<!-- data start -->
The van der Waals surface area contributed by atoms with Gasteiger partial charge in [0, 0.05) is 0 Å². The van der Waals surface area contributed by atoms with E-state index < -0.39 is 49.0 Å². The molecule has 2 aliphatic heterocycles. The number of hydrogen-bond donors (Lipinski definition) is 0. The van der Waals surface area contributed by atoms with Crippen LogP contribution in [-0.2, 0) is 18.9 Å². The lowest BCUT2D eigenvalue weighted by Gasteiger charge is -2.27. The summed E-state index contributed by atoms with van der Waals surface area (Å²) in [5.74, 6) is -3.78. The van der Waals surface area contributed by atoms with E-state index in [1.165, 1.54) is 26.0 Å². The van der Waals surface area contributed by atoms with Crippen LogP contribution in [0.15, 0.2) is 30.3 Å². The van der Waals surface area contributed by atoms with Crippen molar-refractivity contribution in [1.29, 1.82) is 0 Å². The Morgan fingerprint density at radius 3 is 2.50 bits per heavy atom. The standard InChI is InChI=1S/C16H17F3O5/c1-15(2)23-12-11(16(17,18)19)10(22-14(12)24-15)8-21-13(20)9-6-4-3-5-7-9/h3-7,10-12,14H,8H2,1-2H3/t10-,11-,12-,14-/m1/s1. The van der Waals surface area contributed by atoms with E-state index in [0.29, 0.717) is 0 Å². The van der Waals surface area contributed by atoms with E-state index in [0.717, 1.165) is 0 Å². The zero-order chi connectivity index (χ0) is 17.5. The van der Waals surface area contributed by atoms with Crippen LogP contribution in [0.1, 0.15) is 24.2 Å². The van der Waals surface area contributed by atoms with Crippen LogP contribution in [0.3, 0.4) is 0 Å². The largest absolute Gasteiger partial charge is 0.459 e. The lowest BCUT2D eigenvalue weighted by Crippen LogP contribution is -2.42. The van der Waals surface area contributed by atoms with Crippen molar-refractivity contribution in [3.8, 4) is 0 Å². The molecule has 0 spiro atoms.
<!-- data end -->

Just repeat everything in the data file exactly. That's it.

The van der Waals surface area contributed by atoms with Gasteiger partial charge in [0, 0.05) is 0 Å². The van der Waals surface area contributed by atoms with E-state index < -0.39 is 49.0 Å². The molecule has 2 aliphatic heterocycles. The number of hydrogen-bond donors (Lipinski definition) is 0. The van der Waals surface area contributed by atoms with Crippen LogP contribution in [-0.2, 0) is 18.9 Å². The lowest BCUT2D eigenvalue weighted by Gasteiger charge is -2.27. The summed E-state index contributed by atoms with van der Waals surface area (Å²) in [5.74, 6) is -3.78. The van der Waals surface area contributed by atoms with E-state index in [1.165, 1.54) is 26.0 Å². The van der Waals surface area contributed by atoms with Crippen LogP contribution in [0.15, 0.2) is 30.3 Å². The van der Waals surface area contributed by atoms with Crippen molar-refractivity contribution in [1.29, 1.82) is 0 Å². The Morgan fingerprint density at radius 3 is 2.50 bits per heavy atom. The standard InChI is InChI=1S/C16H17F3O5/c1-15(2)23-12-11(16(17,18)19)10(22-14(12)24-15)8-21-13(20)9-6-4-3-5-7-9/h3-7,10-12,14H,8H2,1-2H3/t10-,11-,12-,14-/m1/s1. The van der Waals surface area contributed by atoms with E-state index in [0.29, 0.717) is 0 Å². The van der Waals surface area contributed by atoms with E-state index in [0.717, 1.165) is 0 Å². The zero-order chi connectivity index (χ0) is 17.5. The van der Waals surface area contributed by atoms with Crippen LogP contribution in [0.1, 0.15) is 24.2 Å². The van der Waals surface area contributed by atoms with Crippen LogP contribution in [0.3, 0.4) is 0 Å². The largest absolute Gasteiger partial charge is 0.459 e. The lowest BCUT2D eigenvalue weighted by Crippen LogP contribution is -2.42. The van der Waals surface area contributed by atoms with Crippen molar-refractivity contribution in [3.8, 4) is 0 Å². The molecule has 0 spiro atoms.